By Jane LaTour
About
the
Author
Sisters in the Brotherhoods
Photo by Jon Bloom
Photo by
Clarence Elie-Rivera
Stationary Engineer
Plumber
Elevator Mechanic
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What's Inside?
Praise for Sisters
Home
Table of Contents
Writing
Tradeswomen              
into History
Rosie’s Daughters
United Tradeswomen:
 Organizing for the
 Guaranteed Right to Work
 In Any Job
Construction
The Agencies
“Sticking to the Union”
Uncivil Service at the Board of
 Education
Double Vision: Breaking Down
 Doors at the FDNY
Learning to Labor on High Steel
When Worlds Collide: The First
 Women in Electricians’
 Local 3
“Ticket to Ride”
Technology
From Economics to Electronics:
 The Making of an Activist
That’s Just the Way It Was:
 AT&T and the Struggle for
 Equal Opportunity
Transportation
Woman on the Move
Moving Forward
Against the Grain
Getting Past Pioneering
Epilogue
Where Are They Now?
Firefighter
Ironworker
Electrician
In 1982, even before
Probationary Firefighter
Brenda Berkman’s arrival
at her first assignment,
firefighters had already
formed opinions about her.
“It was impossible for me
to keep a low profile,” she
said.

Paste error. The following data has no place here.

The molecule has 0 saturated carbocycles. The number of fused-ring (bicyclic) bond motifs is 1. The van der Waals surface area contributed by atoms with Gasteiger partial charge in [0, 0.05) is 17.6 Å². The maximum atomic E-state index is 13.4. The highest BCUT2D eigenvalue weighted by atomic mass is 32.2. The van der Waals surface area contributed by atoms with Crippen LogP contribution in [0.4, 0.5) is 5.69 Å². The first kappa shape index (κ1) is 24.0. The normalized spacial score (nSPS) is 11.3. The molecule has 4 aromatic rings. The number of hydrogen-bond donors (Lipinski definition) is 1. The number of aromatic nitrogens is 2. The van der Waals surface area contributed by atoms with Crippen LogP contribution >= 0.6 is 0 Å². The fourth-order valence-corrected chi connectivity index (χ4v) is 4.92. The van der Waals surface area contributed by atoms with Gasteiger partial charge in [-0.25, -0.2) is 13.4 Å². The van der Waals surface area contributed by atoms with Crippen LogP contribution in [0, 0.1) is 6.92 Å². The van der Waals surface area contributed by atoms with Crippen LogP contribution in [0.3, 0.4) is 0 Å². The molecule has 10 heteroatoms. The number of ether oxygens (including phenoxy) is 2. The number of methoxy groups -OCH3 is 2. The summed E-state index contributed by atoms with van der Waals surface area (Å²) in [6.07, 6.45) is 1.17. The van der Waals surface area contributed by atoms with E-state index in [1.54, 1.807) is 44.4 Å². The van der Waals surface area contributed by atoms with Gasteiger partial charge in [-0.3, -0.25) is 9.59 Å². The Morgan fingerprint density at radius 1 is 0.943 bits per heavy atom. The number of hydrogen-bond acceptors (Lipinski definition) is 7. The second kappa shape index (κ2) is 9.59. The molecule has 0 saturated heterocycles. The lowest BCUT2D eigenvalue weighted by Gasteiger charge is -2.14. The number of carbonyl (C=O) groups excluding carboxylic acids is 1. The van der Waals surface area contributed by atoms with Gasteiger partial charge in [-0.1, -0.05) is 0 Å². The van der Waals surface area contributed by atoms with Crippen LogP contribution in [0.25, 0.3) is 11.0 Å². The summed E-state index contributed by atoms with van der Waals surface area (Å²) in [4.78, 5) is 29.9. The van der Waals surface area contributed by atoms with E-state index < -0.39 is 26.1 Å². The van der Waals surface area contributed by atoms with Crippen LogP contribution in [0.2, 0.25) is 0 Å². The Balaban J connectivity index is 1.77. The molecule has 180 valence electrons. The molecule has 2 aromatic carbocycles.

Read more.
...Yvone Maitin provides
an answer to an important
question: despite the horrific
treatment that many
women...have experienced
from their unions, why is it
that so many continue to
hold a very pro-union
position?  
Read more.
Joi Beard was born into
a blue-collar family in
Kentucky...In 1979, she
entered the Local 369
IBEW apprenticeship pro-
gram in Louisville. “Back
then, only two women
were in the trade down
there...”
Read more.
...Janine Blackwelder
became the first “cowgirl”
of the sky in New York
City....standing 5 feet, 7
inches tall, slender, with a
heart-shaped face and a
pixie haircut, she didn’t fit
the popular image of an
ironworker.  
Read more.
Margarita Suarez
studied computer science
in college and then went
to work in the field....
Eventually she decided to
take up a trade and
applied to become an
apprentice elevator
mechanic.  
Read more.
Elaine Ward saw a
journeyman’s card as...a
passport to a trade that
would enable her to earn a
good living and to travel...
she couldn’t foresee the
hardships she would
undergo trying to find
work...
Read more.
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Photos © Gary Schoichet